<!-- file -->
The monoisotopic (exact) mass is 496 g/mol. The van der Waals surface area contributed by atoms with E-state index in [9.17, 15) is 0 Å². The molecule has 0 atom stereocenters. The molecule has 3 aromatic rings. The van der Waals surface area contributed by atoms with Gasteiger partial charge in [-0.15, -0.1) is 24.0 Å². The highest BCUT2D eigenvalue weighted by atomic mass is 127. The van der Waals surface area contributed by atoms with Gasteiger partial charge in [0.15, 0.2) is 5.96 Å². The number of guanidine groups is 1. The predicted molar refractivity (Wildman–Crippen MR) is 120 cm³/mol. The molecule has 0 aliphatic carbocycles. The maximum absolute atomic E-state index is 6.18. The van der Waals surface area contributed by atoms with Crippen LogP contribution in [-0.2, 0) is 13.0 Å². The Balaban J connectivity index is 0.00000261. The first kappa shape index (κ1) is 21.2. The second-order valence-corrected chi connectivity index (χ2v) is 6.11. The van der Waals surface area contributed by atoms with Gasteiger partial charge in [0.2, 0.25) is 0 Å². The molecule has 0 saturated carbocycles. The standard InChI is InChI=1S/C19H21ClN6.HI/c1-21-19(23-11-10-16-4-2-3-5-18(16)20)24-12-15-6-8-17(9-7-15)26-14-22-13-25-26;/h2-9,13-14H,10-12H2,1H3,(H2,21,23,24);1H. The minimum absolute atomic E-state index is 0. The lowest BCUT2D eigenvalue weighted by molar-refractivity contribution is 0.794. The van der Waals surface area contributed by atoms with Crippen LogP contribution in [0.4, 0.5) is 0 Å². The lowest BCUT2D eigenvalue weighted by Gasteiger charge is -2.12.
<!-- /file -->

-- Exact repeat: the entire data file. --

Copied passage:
The monoisotopic (exact) mass is 496 g/mol. The van der Waals surface area contributed by atoms with E-state index in [9.17, 15) is 0 Å². The molecule has 0 atom stereocenters. The molecule has 3 aromatic rings. The van der Waals surface area contributed by atoms with Gasteiger partial charge in [-0.15, -0.1) is 24.0 Å². The highest BCUT2D eigenvalue weighted by atomic mass is 127. The van der Waals surface area contributed by atoms with Gasteiger partial charge in [0.15, 0.2) is 5.96 Å². The number of guanidine groups is 1. The predicted molar refractivity (Wildman–Crippen MR) is 120 cm³/mol. The molecule has 0 aliphatic carbocycles. The maximum absolute atomic E-state index is 6.18. The van der Waals surface area contributed by atoms with Crippen LogP contribution in [-0.2, 0) is 13.0 Å². The Balaban J connectivity index is 0.00000261. The first kappa shape index (κ1) is 21.2. The second-order valence-corrected chi connectivity index (χ2v) is 6.11. The van der Waals surface area contributed by atoms with Gasteiger partial charge in [0.2, 0.25) is 0 Å². The molecule has 0 saturated carbocycles. The standard InChI is InChI=1S/C19H21ClN6.HI/c1-21-19(23-11-10-16-4-2-3-5-18(16)20)24-12-15-6-8-17(9-7-15)26-14-22-13-25-26;/h2-9,13-14H,10-12H2,1H3,(H2,21,23,24);1H. The minimum absolute atomic E-state index is 0. The lowest BCUT2D eigenvalue weighted by molar-refractivity contribution is 0.794. The van der Waals surface area contributed by atoms with Crippen LogP contribution in [0.4, 0.5) is 0 Å². The lowest BCUT2D eigenvalue weighted by Gasteiger charge is -2.12.